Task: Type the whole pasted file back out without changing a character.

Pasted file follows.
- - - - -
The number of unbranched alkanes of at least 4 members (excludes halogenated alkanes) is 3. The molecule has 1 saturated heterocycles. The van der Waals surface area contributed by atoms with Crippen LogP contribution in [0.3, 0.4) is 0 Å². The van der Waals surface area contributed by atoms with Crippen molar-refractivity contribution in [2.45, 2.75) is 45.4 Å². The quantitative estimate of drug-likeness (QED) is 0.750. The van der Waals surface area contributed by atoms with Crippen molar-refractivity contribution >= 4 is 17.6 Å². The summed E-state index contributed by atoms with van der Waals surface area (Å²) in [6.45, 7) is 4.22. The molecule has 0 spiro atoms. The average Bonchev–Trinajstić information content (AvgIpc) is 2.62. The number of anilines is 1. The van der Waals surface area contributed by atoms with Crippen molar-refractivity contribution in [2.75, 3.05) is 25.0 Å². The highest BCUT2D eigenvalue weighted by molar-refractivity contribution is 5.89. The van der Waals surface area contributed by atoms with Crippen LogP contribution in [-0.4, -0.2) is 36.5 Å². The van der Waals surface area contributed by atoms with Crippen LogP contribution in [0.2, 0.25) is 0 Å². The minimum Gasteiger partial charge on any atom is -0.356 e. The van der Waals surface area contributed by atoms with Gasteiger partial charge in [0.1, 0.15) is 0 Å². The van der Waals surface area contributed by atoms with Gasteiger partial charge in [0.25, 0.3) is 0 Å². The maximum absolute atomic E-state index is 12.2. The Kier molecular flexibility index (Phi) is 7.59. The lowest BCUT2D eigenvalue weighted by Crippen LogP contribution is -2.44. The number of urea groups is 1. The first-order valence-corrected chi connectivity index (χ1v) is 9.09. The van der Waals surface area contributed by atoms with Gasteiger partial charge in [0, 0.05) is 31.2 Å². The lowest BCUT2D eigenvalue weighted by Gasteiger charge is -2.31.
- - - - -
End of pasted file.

The number of unbranched alkanes of at least 4 members (excludes halogenated alkanes) is 3. The molecule has 1 saturated heterocycles. The van der Waals surface area contributed by atoms with Crippen LogP contribution in [0.3, 0.4) is 0 Å². The van der Waals surface area contributed by atoms with Crippen molar-refractivity contribution in [2.45, 2.75) is 45.4 Å². The quantitative estimate of drug-likeness (QED) is 0.750. The van der Waals surface area contributed by atoms with Crippen molar-refractivity contribution >= 4 is 17.6 Å². The summed E-state index contributed by atoms with van der Waals surface area (Å²) in [6.45, 7) is 4.22. The molecule has 0 spiro atoms. The average Bonchev–Trinajstić information content (AvgIpc) is 2.62. The number of anilines is 1. The van der Waals surface area contributed by atoms with Crippen molar-refractivity contribution in [2.75, 3.05) is 25.0 Å². The highest BCUT2D eigenvalue weighted by molar-refractivity contribution is 5.89. The van der Waals surface area contributed by atoms with Crippen LogP contribution in [-0.4, -0.2) is 36.5 Å². The van der Waals surface area contributed by atoms with Crippen LogP contribution in [0.2, 0.25) is 0 Å². The minimum Gasteiger partial charge on any atom is -0.356 e. The van der Waals surface area contributed by atoms with Gasteiger partial charge in [0.1, 0.15) is 0 Å². The van der Waals surface area contributed by atoms with Gasteiger partial charge in [0.25, 0.3) is 0 Å². The maximum absolute atomic E-state index is 12.2. The Kier molecular flexibility index (Phi) is 7.59. The lowest BCUT2D eigenvalue weighted by Crippen LogP contribution is -2.44. The number of urea groups is 1. The first-order valence-corrected chi connectivity index (χ1v) is 9.09. The van der Waals surface area contributed by atoms with Gasteiger partial charge in [0, 0.05) is 31.2 Å². The lowest BCUT2D eigenvalue weighted by Gasteiger charge is -2.31.